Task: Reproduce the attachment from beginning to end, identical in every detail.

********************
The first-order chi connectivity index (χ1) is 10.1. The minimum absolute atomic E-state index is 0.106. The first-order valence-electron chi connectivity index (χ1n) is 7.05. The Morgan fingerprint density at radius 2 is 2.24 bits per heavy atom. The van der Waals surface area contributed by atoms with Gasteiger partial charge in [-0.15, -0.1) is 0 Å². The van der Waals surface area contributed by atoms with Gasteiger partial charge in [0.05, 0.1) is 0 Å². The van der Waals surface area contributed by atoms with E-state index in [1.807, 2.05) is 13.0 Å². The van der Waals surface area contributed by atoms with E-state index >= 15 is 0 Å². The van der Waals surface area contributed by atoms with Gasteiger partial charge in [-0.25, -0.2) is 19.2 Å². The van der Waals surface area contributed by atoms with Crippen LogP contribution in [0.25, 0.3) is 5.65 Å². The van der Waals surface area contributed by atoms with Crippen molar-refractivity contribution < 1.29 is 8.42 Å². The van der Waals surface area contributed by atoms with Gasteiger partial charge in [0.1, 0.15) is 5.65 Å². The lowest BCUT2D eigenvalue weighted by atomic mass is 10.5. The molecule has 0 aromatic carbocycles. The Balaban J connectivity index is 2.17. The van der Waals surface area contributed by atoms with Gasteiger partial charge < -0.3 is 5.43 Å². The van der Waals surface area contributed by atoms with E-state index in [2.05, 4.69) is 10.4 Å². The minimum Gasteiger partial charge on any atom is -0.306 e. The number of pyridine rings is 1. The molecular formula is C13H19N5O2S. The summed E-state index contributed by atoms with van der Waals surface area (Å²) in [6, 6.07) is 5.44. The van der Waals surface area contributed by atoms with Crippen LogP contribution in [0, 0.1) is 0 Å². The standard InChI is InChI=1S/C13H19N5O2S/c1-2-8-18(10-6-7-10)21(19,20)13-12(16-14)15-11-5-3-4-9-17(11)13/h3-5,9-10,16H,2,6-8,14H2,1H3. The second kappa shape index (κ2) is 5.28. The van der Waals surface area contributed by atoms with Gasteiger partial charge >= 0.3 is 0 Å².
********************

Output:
The first-order chi connectivity index (χ1) is 10.1. The minimum absolute atomic E-state index is 0.106. The first-order valence-electron chi connectivity index (χ1n) is 7.05. The Morgan fingerprint density at radius 2 is 2.24 bits per heavy atom. The van der Waals surface area contributed by atoms with Gasteiger partial charge in [-0.15, -0.1) is 0 Å². The van der Waals surface area contributed by atoms with Gasteiger partial charge in [0.05, 0.1) is 0 Å². The van der Waals surface area contributed by atoms with E-state index in [1.807, 2.05) is 13.0 Å². The van der Waals surface area contributed by atoms with E-state index >= 15 is 0 Å². The van der Waals surface area contributed by atoms with Gasteiger partial charge in [-0.25, -0.2) is 19.2 Å². The van der Waals surface area contributed by atoms with Crippen LogP contribution in [0.25, 0.3) is 5.65 Å². The van der Waals surface area contributed by atoms with Crippen molar-refractivity contribution < 1.29 is 8.42 Å². The van der Waals surface area contributed by atoms with Gasteiger partial charge in [0.1, 0.15) is 5.65 Å². The lowest BCUT2D eigenvalue weighted by atomic mass is 10.5. The molecule has 0 aromatic carbocycles. The Balaban J connectivity index is 2.17. The van der Waals surface area contributed by atoms with Gasteiger partial charge < -0.3 is 5.43 Å². The van der Waals surface area contributed by atoms with E-state index in [2.05, 4.69) is 10.4 Å². The minimum Gasteiger partial charge on any atom is -0.306 e. The number of pyridine rings is 1. The molecular formula is C13H19N5O2S. The summed E-state index contributed by atoms with van der Waals surface area (Å²) in [6, 6.07) is 5.44. The van der Waals surface area contributed by atoms with Crippen LogP contribution in [0, 0.1) is 0 Å². The standard InChI is InChI=1S/C13H19N5O2S/c1-2-8-18(10-6-7-10)21(19,20)13-12(16-14)15-11-5-3-4-9-17(11)13/h3-5,9-10,16H,2,6-8,14H2,1H3. The second kappa shape index (κ2) is 5.28. The van der Waals surface area contributed by atoms with Gasteiger partial charge >= 0.3 is 0 Å².